VIDEO: A biodiesel demonstration
Oil has been discovered in a Brighton backyard. And in a Somerville barbecue joint. And in a Chinese restaurant in JP. And in scores of other unlikely places throughout greater Boston. But before you head online to order your exceedingly expensive derrick, drill pipe, and dump bailer, you should know that these “discoveries” are more of the recycled and resourceful (rather than the geological) variety.
The fuel Bostonians are finding is biodiesel. Can’t afford the hefty price tag for a hybrid car, like a Prius? For a mere $5000 or so you could snag a used Mercedes and outfit it to run on waste vegetable oil and biodiesel fuel.
Above and beyond this low-tech ingenuity, many Boston fuel and utility companies are also beginning to embrace biodiesel. Suddenly, it’s becoming big business.
And it’s only taken a century for it to happen.
When Rudolf Diesel conceived of his compression-ignition engine in the 1890s, he wasn’t thinking about drums of viscous black crude or sooty, sulfurous exhaust. He was dreaming of agrarian self-sufficiency, of the small farmer able to grow his own fuel. He was thinking of an engine that could run on vegetable oil.
By the 1920s, however, the mighty petroleum industry had stepped in. Its henchmen saw to it that diesel engines were altered to be better suited to fossil fuels. And that was that. “Diesel” would thenceforth connote a smelly, poorly refined, petro-based pollutant belching from semi-truck smokestacks.
Now, after a century of plundering the Earth for ever-depleting oil reserves, a few wars, and untold quantities of planet-killing pollution, suddenly everyone is thinking about green fuel. In Chelsea and Quincy and Western Massachusetts, businesses have grown up out of the grassroots. And they’re rolling in green as they fill barrels with diesel distilled from stuff grown in the ground.
The benefit of biodiesel — and the larger category of biofuel, which can also refer to ethanol-based fuels made from corn, wheat, or sugar cane, and burned in gasoline engines — is substantial. It’s sustainable and replenishable. Its emissions are cleaner. It can be locally procured, and isn’t controlled by shady Middle Eastern despots. It’s inexpensive. And it’s much easier than you think. Now, if it was only legal . . .
Food for thought
For the past three or four years, from the back door of his Davis Square barbecue restaurant, Redbones, Rob Gregory has been fueling the biodiesel revolution, one barrel at a time. “This was one of the first key places that was giving oil to the cause,” says Tom Schneider, an advertising consultant with a keen interest in biofuels, and a friend of Gregory’s.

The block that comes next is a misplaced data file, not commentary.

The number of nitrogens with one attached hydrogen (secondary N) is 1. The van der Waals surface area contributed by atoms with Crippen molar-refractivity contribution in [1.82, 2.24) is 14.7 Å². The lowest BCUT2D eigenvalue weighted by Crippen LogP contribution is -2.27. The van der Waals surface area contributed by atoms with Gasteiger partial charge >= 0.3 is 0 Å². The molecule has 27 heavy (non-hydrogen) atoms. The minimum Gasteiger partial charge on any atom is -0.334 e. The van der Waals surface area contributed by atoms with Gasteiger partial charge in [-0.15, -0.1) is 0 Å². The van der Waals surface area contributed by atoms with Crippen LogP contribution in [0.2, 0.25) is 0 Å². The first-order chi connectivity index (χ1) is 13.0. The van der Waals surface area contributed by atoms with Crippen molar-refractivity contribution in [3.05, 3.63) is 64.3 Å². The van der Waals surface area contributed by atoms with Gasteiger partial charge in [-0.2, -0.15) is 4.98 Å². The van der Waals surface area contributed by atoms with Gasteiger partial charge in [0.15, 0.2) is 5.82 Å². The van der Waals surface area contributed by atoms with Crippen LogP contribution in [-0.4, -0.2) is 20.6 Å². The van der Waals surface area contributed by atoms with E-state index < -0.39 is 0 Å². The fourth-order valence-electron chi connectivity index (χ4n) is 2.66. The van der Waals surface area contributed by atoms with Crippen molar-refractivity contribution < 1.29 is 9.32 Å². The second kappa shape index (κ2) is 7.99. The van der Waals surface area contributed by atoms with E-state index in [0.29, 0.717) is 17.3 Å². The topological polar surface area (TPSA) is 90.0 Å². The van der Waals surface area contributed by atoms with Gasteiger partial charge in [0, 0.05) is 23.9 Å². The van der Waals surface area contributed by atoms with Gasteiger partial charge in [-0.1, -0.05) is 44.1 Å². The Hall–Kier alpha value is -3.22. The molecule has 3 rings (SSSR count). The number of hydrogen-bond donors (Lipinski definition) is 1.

On a recent Tuesday afternoon, I met at Redbones with Gregory, Schneider, and Dave Staunton from Green Grease Monkey, a Brighton-based group that both converts cars to run on used vegetable cooking oil — better known as your run-of-the-mill grease — and makes small batches of biodiesel from that grease.
“Biodiesel,” of course, is a refined fuel that can power unmodified diesel engines. It may be produced from many virgin sources (soybean, flax, sunflower, canola, palm, hemp) or from filtered-waste vegetable oil that’s been treated via an esterification process to make it lighter and cleaner burning.
“Vegetable oil,” on the other hand — or “veggie,” “veg,” or simply “grease” — can power diesels that have been specially modified. It can be procured from the Frialator at the fast-food joint, pizza parlor, or Chinese restaurant around the block, and, if it’s clean enough, be poured right in.
The stereotype, of course, is that alternative fuels are for hippies and tree-huggers. Untrue, says Schneider: “The thing about biodiesel is, it plays to the mind of the redneck as well as the granola cruncher. The rednecks don’t want to line the pockets of any A-rabs, and do want to support the American farmer. The Cambridge granola crunchers are saying, ‘This is great, I’m saving the environment, and doing it locally.’ ”
After paying nearly $6000 a year to have his used grease trucked away by rendering firms, Gregory was happy to give it to Green Grease Monkey for free. And they were happy to take it. Whereas many restaurants will cost-consciously use and reuse their cooking oil until it’s all but worthless for engines, Redbones changes theirs several times a week. “Our grease is high-quality,” says Gregory. “They love our grease.”
Plans are in the works for Gregory and Schneider to start a co-op-style biodiesel club called Green Street Fuels. In the meantime, Green Grease Monkey is the most recognizable name in Boston’s veggie-fuel scene. “We’re taking trash and using it for fuel,” says Staunton, his blackened fingernails betraying a love for getting his hands dirty. “It’s the ultimate example of reduce, reuse, recycle.”
Don’t try this at home
On a chilly morning at Green Grease Monkey headquarters, just outside of Oak Square, Staunton shows how easy it is — relatively speaking — to convert a car to run on vegetable-oil grease, and to refine grease into biodiesel.